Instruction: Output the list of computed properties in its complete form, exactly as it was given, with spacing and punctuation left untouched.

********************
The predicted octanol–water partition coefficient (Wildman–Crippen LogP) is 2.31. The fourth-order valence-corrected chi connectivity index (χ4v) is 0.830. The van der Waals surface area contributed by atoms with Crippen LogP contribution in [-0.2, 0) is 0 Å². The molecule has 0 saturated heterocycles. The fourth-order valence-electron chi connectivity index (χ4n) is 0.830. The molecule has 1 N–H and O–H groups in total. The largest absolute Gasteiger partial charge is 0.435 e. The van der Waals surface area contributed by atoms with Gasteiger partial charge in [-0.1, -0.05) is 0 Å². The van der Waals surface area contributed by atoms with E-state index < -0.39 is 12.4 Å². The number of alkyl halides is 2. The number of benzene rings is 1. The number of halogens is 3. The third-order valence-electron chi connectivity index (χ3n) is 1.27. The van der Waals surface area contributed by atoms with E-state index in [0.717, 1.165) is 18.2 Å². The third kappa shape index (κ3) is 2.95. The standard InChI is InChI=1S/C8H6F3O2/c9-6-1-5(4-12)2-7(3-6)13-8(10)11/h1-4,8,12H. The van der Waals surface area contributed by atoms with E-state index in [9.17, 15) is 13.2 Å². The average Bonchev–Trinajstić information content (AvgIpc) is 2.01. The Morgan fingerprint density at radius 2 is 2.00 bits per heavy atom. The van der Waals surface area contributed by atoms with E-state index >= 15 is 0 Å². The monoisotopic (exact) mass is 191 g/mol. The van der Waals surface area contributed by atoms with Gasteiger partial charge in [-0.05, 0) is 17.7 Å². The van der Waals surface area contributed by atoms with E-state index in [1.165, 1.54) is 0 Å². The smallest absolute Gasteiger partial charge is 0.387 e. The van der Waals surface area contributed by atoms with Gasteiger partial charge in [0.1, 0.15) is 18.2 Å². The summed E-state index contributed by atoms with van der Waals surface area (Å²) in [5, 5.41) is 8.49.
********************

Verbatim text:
The predicted octanol–water partition coefficient (Wildman–Crippen LogP) is 2.31. The fourth-order valence-corrected chi connectivity index (χ4v) is 0.830. The van der Waals surface area contributed by atoms with Crippen LogP contribution in [-0.2, 0) is 0 Å². The molecule has 0 saturated heterocycles. The fourth-order valence-electron chi connectivity index (χ4n) is 0.830. The molecule has 1 N–H and O–H groups in total. The largest absolute Gasteiger partial charge is 0.435 e. The van der Waals surface area contributed by atoms with Gasteiger partial charge in [-0.1, -0.05) is 0 Å². The van der Waals surface area contributed by atoms with E-state index < -0.39 is 12.4 Å². The number of alkyl halides is 2. The number of benzene rings is 1. The number of halogens is 3. The third-order valence-electron chi connectivity index (χ3n) is 1.27. The van der Waals surface area contributed by atoms with E-state index in [0.717, 1.165) is 18.2 Å². The third kappa shape index (κ3) is 2.95. The standard InChI is InChI=1S/C8H6F3O2/c9-6-1-5(4-12)2-7(3-6)13-8(10)11/h1-4,8,12H. The van der Waals surface area contributed by atoms with E-state index in [9.17, 15) is 13.2 Å². The average Bonchev–Trinajstić information content (AvgIpc) is 2.01. The Morgan fingerprint density at radius 2 is 2.00 bits per heavy atom. The van der Waals surface area contributed by atoms with E-state index >= 15 is 0 Å². The monoisotopic (exact) mass is 191 g/mol. The van der Waals surface area contributed by atoms with Gasteiger partial charge in [-0.05, 0) is 17.7 Å². The van der Waals surface area contributed by atoms with E-state index in [1.165, 1.54) is 0 Å². The smallest absolute Gasteiger partial charge is 0.387 e. The van der Waals surface area contributed by atoms with Gasteiger partial charge in [0.1, 0.15) is 18.2 Å². The summed E-state index contributed by atoms with van der Waals surface area (Å²) in [5, 5.41) is 8.49.